ACE inhibitors and proteinuria
- Cite this article as:
- Gansevoort, R.T., de Zeeuw, D. & de Jong, P.E. Pharm World Sci (1996) 18: 204. doi:10.1007/BF00735961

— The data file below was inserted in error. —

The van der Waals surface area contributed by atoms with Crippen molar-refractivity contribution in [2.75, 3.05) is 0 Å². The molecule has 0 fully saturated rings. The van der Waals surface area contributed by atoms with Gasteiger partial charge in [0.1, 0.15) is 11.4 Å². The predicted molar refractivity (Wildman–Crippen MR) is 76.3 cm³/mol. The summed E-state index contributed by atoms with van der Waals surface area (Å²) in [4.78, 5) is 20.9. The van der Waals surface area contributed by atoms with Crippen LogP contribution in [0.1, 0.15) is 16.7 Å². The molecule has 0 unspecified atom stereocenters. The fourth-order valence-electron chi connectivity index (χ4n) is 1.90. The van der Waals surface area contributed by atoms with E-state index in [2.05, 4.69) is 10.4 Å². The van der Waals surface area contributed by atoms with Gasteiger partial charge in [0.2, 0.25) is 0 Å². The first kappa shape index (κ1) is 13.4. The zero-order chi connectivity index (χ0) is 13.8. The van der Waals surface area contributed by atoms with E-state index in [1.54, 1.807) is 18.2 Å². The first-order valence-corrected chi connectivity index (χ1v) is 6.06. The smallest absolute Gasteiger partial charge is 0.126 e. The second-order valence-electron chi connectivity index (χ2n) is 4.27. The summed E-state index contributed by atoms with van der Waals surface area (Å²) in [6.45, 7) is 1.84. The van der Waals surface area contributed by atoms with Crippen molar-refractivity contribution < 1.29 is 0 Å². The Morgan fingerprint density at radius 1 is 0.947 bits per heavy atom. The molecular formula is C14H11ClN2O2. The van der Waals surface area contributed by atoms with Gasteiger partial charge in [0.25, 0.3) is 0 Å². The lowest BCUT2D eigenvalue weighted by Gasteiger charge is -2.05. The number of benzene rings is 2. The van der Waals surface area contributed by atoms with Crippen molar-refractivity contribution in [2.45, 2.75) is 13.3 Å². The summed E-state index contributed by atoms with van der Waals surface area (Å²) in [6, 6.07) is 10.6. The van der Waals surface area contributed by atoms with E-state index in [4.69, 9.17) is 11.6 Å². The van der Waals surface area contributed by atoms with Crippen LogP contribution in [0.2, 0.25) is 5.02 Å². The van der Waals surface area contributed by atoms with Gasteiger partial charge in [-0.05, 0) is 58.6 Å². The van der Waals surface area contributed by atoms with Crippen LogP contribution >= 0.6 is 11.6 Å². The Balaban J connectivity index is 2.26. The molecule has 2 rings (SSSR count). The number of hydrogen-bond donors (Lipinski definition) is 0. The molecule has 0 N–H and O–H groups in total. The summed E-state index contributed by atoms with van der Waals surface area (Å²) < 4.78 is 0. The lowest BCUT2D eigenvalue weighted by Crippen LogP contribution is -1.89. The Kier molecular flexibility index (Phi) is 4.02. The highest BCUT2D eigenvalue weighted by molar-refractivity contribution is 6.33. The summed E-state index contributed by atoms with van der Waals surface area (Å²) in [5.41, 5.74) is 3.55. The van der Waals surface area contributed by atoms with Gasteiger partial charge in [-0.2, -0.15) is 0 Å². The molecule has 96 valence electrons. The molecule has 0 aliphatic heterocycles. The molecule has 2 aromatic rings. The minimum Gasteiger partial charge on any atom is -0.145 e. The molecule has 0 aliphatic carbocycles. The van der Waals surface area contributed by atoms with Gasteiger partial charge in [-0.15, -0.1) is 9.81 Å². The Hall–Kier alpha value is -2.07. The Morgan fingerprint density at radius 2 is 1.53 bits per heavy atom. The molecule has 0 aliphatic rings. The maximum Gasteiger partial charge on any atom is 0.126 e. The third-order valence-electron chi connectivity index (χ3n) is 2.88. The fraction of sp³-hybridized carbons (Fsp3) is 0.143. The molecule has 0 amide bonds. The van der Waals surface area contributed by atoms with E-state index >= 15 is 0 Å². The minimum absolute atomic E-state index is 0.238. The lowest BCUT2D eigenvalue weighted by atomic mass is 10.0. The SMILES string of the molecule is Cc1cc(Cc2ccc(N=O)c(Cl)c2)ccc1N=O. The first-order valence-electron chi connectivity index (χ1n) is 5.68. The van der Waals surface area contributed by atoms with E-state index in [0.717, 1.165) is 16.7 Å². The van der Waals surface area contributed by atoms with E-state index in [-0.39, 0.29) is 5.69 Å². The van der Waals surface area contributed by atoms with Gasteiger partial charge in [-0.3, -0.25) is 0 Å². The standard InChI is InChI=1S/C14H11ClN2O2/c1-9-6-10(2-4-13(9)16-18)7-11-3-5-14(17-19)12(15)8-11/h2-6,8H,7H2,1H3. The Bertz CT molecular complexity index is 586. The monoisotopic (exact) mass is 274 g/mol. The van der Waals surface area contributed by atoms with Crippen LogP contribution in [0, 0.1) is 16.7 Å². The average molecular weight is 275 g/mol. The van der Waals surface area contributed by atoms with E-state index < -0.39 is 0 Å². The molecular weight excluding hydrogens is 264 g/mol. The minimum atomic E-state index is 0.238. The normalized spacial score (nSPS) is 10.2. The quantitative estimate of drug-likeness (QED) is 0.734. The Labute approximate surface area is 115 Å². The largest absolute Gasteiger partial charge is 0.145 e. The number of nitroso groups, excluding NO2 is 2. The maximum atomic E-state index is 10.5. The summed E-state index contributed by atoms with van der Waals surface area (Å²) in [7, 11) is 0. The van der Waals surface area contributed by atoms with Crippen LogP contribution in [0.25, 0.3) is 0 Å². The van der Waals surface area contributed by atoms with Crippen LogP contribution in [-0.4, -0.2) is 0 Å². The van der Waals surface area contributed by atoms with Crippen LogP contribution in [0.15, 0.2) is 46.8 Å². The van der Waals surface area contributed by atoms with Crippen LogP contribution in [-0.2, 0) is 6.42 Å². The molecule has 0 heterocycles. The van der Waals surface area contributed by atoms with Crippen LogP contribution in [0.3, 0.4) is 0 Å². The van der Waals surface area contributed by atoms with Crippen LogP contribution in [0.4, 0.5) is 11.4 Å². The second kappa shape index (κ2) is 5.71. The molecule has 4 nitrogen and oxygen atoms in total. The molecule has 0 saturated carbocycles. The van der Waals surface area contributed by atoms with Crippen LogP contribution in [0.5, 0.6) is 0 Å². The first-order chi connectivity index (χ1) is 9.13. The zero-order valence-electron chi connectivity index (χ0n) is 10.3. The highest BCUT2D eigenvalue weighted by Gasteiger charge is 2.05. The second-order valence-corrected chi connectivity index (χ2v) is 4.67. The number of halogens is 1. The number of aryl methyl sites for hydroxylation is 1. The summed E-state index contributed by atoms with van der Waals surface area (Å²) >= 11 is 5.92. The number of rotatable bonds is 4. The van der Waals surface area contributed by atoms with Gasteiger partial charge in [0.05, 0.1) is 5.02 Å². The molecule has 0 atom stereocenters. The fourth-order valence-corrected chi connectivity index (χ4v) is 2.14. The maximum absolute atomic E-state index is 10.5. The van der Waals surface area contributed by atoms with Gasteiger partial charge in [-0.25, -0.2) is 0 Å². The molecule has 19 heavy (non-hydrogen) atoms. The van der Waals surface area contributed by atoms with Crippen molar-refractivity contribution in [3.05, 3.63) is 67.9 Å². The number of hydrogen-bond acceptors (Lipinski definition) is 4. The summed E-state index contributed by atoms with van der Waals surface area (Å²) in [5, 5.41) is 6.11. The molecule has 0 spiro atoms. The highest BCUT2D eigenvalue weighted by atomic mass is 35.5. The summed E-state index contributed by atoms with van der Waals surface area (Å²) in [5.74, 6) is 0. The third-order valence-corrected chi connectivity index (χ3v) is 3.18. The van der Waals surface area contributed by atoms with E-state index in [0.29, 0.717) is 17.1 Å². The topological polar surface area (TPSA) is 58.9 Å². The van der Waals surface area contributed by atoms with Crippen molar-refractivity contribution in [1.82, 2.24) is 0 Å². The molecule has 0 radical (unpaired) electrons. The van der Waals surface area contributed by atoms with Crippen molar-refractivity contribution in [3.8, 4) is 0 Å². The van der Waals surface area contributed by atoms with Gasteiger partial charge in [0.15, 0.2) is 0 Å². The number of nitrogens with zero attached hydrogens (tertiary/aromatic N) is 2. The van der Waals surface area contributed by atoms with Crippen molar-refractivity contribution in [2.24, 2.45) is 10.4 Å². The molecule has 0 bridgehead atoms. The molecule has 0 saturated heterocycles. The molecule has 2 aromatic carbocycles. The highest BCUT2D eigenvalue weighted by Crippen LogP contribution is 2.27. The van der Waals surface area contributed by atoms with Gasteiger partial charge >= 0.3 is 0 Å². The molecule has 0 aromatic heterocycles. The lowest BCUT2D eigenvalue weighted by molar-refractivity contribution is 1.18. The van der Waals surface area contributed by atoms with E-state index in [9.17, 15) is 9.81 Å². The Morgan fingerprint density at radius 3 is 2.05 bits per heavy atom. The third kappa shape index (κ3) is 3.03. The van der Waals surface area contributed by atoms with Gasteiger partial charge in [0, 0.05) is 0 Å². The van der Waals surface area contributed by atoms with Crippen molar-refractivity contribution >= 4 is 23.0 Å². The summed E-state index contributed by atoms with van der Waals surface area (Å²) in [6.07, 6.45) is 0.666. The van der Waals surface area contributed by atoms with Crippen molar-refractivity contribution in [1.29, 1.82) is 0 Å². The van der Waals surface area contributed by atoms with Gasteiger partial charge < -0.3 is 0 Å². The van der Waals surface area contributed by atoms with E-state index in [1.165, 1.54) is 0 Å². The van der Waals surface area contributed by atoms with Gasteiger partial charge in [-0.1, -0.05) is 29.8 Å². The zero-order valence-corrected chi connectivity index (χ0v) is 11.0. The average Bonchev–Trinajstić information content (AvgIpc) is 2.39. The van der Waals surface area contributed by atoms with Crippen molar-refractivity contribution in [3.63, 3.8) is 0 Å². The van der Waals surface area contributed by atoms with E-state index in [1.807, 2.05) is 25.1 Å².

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This review discusses the clinical consequences of uninary protein loss and the effects of inhibitors of the angiotensin converting enzyme (ACE) on this clinical finding. Proteinuria appears to be an important risk factor for renal function deterioration and for cardiovascular mortality. ACE inhibitors have been shown to reduce proteinuria more effectively than other antihypertensives. Their antiproteinuric effect seems to be independent of the underlying renal disease, and is mediated by a specific, not yet fully elucidated mechanism. Urinary protein loss related phenomena, such as hypoalbuminemia and aberrant lipoprotein profile, tend to improve also during ACE inhibitor treatment. Furthermore, ACE inhibition has been shown to prevent the renal function deterioration that is frequently observed in patients with renal disease. Interestingly, it has recently been shown that in proteinuric patients with renal disease the initial proteinuria lowering response to ACE inhibition predicts long-term renal function outcome during this treatment: the more proteinuria is lowered during the first months, the better renal function will be preserved over the following years. Because of these favorable effects ACE inhibitors have become a widely used class of agents in nephrology. They are not only prescribed for lowering blood pressure in the hypertensive renal patient, but also as symptomatic treatment of patients with proteinuria, and to prevent renal function loss in patients with both diabetic and non-diabetic renal disease.